ESRI President Jack Dangermond awarded Henry Shaw Medal

ESRI President Jack Dangermond awarded Henry Shaw Medal

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California, USA, 27 September 2006: ESRI President Jack Dangermond was awarded the Henry Shaw Medal in a ceremony on September 13, 2006, at the Missouri Botanical Garden in St. Louis, Missouri.

ESRI’s ArcInfo and ArcView software allow the garden to integrate its vast resources of expert knowledge and herbarium data with climate, soil, and elevation data to analyze plant geographic ranges and patterns of diversity.

Using ESRI’s ArcIMS technology, the garden created a Web interface for sharing its plant data with the world. Not only does this allow it to provide global mapping capabilities for all the specimens in its database, but it can also customize interactive maps with various environmental data layers, giving the garden’s colleagues in other countries invaluable resources for prioritizing their collection strategies.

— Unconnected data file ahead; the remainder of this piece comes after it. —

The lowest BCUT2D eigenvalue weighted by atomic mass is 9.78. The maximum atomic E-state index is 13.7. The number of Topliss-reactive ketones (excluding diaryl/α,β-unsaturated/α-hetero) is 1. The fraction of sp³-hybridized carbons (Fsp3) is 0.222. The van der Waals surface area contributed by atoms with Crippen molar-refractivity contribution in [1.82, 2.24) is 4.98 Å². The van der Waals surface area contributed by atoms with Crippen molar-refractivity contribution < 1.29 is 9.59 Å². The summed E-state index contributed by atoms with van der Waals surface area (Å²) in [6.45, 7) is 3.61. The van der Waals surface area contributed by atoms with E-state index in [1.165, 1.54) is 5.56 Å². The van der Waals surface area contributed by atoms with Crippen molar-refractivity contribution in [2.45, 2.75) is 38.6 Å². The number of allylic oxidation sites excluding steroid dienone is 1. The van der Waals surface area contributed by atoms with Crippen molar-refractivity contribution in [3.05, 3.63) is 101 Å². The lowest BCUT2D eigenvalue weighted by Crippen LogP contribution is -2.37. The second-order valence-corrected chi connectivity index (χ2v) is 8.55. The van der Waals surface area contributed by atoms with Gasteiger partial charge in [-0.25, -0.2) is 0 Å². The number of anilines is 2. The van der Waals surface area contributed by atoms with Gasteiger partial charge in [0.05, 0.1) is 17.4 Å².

Presented since 1883, the medal recognizes those who have made significant contributions to the Missouri Botanical Garden, botanical research, horticulture, conservation, or the museum community. It is named in honor of Henry Shaw, a successful St. Louis businessman who founded the Missouri Botanical Garden in 1859.

In addition, ESRI software has been used to create Missouri Botanical Garden maps for collection information as well as visitor assistance. It has also allowed the Records Department to streamline its database activities and provided invaluable resources to horticulture staff in maintaining the garden’s live plant collection.

Summarizes Scott Schnuck, chairman of the Missouri Botanical Garden’s Board of Trustees, “ESRI has not only developed technology that advances the garden’s mission but has also been very generous in helping the Missouri Botanical Garden acquire and implement this technology in many applications throughout the institution.”

– About Missouri Botanical Garden
The Missouri Botanical Garden is a botanical garden located in St. Louis, Missouri. Founded in 1859, the Missouri Botanical Garden is one of the oldest botanical institutions in the United States and a National Historic Landmark. The Garden is a center for botanical research and science education of international repute, as well as an oasis in the city of St. Louis, with 31 ha (79 acres) of horticultural display. It includes a 5 ha (14 acre) Japanese strolling garden named Seiwa-en, the Climatron geodesic dome conservatory, a children’s garden featuring a pioneer village and Osage camp, and garden founder Henry Shaw’s original 1850 estate home. It is adjacent to Tower Grove Park, another of Shaw’s legacies.